Parkin claims that Vero failed to discharge its obligation under the insurance policy to pay him the cost of rebuilding or repairing the house and breached the contract of insurance. Parkin pleaded that Vero failed or refused to meet its obligations under the policy because it only offered to pay costs to repair part of the house, which it did not indemnify under the policy.
Parkin sought a declaration that Vero should pay the costs of rebuilding the house to the same standard, specification and condition as new. General damages were also claimed. He alleged that Vero had undervalued his loss and inappropriately sought to control the basis upon which the house was to be reinstated. Parkin disputed Vero’s view of the proper method of reinstatement of the damage. He submitted that Vero was liable to pay him the cost to rebuild the house and that Vero would pay the cash equivalent of the cost of reinstatement.
The alleged breaches of contract:
- Breach of obligation under terms of the policy, failing to pay indemnity cost of reinstatement once election was made to pay indemnity;
- Breach of express terms of the policy, Vero refused to accept the claim in respect of all earthquake damage;
- Breach of express terms of the policy, Vero refused to settle the claim on basis of reinstatement to the policy standard “rebuilding or repairing the damaged portion of the house using currently equivalent building materials and techniques to a standard of specification no more extensive, nor better than its condition when new “;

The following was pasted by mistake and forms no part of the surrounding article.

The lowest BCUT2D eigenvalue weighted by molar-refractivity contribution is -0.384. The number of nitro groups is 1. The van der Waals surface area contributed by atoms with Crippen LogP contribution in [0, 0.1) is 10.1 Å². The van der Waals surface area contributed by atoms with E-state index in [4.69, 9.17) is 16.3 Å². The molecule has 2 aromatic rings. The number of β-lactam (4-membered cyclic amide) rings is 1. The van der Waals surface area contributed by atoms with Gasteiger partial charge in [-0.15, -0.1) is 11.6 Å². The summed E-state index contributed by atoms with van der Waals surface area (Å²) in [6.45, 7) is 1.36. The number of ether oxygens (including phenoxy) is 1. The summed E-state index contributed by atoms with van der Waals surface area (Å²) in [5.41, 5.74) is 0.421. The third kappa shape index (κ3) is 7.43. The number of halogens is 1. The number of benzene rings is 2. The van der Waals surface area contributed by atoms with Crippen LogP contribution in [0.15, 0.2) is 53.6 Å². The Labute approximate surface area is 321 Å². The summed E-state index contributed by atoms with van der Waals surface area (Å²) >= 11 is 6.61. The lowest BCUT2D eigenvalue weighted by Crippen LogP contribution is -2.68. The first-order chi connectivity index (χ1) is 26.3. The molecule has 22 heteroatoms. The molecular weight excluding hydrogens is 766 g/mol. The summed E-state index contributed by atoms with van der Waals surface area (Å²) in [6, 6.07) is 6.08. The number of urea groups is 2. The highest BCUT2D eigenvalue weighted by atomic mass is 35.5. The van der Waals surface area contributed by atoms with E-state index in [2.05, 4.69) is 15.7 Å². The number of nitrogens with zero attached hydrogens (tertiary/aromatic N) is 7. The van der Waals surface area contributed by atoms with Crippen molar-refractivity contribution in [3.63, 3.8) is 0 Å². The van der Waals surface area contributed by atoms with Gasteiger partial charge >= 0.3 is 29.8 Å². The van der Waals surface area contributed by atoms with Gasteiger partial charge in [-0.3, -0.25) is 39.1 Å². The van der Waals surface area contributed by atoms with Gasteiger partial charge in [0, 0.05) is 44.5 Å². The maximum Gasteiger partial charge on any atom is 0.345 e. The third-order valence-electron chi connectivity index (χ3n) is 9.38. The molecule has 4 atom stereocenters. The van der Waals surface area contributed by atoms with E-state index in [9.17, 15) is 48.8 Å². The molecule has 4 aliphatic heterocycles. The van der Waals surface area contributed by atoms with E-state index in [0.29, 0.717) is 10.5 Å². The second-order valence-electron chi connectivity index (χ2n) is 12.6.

- Breach of the implied term of good faith, that Vero failed to draw his attention to his entitlements under the contract;
- Breach of the express terms of the Fair Insurance Code. (c and d were introduced during the proceedings for the first time).
Responsibility for conducting the reinstatement? Parkin submitted it was the policyholder’s responsibility, the cost of which the insurer was obliged to meet unless clearly outside the terms of the policy. Vero refuted this claiming that the damage could be repaired and that Vero had always been prepared to meet the actual costs Parkin incurred to repair his home. But that Parkin was not entitled to a cash payment based on an estimate of the repair cost but he was required to incur the costs of undertaking the remedial work before Vero’s obligation under the policy is triggered and that this is a precondition to Parkin receiving payment. But Vero accepted that it was obliged to pay whatever it ultimately cost to repair the property. They denied that election had been made by Vero to pay him indemnity cost of the reinstatement. Placing Parkin’s claim on the ‘cash settlement list’ did not have that effect. Vero claimed that he was only entitled to declaratory relief limited to clarification of the damage, how it is to be fixed and whether Vero’s remediation proposal discharges its policy obligations. Vero stated that Parkin was not entitled to damages in the absence of its breach. Vero also contested whether they had liability for retaining walls.